The second characteristic is humor. Gurionova contends that humor has three folds: (1) laughter – the way these politicians are able to “follow” the beat of the songs even if it is a little bit (and by a little bit, I really mean completely) off key is funny. The second fold is vital joy – what makes the video even more funny is that creators used the speeches of well-known politicians who are, most often than not, taken very seriously and are rarely seen singing and dancing to the beat of a pop song. The last layer of humour is parodic – I believe that these videos are made to entertain people and to make fun of politicians in a non-offensive way.
Photo from the meme generator.
P-duts: My ghaaad these covers.
Finally, the third characteristic mentioned in the article is the DIY character. Although the videos are available in high definition, creating such videos requires very little knowledge in post-production. Moreover, technology today enables us to create similar videos (if you have all the time in the world lol). Amateur editing programs such as iMovie and Windows Movie Maker make it possible for ordinary people to create videos.
YouTube and other social media platforms
We can conclude, from the existence of videos like these and all other “idiotic” videos, that YouTube and other social media platforms like Facebook, Twitter, Snapchat, and Tumblr have become a place wherein people can create, enjoy, and share comedic videos. However, we must keep in mind that idiocy also “problematizes the mechanization and exposure of subjectification; it is light and funny, but also very dark in what it asks and reveals through its behaviour…” Though YouTube allows its users to publish videos as long as it is in line with their terms and conditions, we must always remember to exercise caution in publishing idiotic/comedic videos because as Mirza Jan argues, parodies and jokes are often culture and nation specific.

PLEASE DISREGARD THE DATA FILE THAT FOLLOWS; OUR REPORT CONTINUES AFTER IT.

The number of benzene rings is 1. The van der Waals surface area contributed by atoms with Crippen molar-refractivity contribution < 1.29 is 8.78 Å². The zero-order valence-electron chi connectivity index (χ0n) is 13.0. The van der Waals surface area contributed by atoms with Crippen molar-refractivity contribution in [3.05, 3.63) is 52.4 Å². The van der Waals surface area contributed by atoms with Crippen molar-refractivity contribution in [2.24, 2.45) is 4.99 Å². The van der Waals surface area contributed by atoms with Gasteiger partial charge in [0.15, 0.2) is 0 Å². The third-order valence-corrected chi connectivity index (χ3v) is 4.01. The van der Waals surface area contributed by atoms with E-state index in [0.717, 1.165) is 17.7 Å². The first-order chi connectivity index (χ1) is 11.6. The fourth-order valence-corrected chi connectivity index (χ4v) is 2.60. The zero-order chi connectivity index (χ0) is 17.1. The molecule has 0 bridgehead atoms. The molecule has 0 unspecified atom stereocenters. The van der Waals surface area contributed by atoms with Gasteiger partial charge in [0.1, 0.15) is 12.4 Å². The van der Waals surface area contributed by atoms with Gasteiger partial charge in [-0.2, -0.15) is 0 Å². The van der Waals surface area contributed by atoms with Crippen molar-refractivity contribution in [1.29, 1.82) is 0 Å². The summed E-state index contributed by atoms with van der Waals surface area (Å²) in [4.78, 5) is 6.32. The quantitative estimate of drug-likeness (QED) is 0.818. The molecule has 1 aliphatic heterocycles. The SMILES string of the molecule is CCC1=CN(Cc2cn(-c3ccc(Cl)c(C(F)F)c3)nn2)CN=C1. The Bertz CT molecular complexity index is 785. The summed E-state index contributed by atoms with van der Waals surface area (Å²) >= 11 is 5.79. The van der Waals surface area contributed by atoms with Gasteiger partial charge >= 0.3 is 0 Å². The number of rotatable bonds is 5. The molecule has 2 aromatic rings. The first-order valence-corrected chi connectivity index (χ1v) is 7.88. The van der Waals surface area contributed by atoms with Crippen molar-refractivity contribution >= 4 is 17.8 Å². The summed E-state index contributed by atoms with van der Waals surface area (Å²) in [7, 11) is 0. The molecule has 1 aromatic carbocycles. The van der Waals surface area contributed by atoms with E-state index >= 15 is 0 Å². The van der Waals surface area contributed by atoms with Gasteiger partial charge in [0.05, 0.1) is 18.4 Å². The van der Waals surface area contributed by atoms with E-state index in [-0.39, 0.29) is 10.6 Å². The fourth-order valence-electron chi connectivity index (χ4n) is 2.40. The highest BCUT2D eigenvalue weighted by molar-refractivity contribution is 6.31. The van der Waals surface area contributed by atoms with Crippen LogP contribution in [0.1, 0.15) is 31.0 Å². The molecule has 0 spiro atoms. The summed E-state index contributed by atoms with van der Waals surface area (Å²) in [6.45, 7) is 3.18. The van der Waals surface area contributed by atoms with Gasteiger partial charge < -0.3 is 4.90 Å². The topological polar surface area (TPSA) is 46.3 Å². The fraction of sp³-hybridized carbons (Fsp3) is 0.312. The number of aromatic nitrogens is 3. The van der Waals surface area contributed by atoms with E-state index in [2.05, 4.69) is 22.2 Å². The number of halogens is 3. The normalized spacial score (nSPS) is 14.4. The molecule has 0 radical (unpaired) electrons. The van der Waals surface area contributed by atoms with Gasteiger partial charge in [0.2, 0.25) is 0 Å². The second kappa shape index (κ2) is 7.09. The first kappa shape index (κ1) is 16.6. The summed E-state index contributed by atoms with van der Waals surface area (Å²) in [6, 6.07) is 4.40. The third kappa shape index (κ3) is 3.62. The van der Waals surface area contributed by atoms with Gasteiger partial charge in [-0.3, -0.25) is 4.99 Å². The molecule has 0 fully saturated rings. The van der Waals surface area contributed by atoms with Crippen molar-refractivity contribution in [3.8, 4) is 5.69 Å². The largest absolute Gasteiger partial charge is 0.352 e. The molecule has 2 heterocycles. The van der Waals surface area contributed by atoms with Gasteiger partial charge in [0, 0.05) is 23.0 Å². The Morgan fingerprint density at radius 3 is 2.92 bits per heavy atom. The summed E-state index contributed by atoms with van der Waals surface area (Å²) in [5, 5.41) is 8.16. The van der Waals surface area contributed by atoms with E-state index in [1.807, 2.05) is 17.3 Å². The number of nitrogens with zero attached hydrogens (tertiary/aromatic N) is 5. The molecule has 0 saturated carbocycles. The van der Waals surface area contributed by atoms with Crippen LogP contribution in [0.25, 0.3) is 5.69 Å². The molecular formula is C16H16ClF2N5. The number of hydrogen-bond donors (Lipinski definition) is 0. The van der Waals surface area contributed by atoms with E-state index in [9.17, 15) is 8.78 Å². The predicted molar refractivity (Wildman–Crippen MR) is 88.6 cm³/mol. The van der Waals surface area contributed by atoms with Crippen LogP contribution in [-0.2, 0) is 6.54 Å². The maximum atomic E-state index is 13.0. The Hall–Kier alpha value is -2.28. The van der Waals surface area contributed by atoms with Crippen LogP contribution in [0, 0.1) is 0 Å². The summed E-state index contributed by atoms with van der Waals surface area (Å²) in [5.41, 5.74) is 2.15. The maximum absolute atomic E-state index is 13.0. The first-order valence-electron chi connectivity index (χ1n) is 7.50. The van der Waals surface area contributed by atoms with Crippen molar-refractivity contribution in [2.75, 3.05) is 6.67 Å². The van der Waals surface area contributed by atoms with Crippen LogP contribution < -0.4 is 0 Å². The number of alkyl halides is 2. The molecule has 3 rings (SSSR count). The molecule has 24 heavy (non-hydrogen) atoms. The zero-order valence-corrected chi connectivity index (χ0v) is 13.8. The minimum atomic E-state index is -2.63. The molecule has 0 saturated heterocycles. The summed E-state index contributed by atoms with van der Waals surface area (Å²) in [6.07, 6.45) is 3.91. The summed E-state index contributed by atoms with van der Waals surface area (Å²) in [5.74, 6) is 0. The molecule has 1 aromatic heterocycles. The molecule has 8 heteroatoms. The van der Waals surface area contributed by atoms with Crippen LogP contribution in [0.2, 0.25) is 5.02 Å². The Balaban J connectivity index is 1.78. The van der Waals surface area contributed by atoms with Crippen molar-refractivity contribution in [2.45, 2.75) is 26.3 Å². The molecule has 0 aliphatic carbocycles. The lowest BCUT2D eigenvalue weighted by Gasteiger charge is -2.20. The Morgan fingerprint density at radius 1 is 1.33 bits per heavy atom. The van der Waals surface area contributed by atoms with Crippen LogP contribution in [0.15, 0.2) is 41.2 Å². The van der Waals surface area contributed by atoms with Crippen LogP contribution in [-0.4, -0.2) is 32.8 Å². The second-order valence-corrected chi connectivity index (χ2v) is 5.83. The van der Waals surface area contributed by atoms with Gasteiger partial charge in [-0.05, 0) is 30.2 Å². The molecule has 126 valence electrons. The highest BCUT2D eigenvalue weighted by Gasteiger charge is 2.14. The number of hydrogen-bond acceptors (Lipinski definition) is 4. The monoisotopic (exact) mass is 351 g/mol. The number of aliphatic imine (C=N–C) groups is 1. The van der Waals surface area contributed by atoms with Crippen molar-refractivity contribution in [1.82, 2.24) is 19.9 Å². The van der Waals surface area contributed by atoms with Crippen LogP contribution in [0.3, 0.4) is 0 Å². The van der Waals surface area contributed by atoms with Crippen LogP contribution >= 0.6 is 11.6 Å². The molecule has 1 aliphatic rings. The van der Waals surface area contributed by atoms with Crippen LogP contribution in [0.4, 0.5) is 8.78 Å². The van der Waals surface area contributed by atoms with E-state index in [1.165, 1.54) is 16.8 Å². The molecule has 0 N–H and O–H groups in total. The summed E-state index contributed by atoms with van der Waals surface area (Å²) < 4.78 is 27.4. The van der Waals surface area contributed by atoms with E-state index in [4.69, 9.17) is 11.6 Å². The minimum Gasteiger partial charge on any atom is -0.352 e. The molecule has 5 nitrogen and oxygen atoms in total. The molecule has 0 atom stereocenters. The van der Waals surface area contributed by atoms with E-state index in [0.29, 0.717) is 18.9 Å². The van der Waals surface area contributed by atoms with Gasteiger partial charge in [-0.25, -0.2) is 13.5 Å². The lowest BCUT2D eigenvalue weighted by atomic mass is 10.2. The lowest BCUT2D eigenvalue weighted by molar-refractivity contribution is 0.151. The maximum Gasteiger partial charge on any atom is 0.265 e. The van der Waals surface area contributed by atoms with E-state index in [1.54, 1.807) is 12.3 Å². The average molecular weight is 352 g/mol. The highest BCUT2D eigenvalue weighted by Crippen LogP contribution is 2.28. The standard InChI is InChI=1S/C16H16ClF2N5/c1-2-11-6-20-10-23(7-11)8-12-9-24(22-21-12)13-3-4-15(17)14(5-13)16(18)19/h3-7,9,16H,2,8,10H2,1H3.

- Goriunova, O. (2012). New Media Idiocy. Convergence: The International Journal of Research into New Media Technologies, 223-235.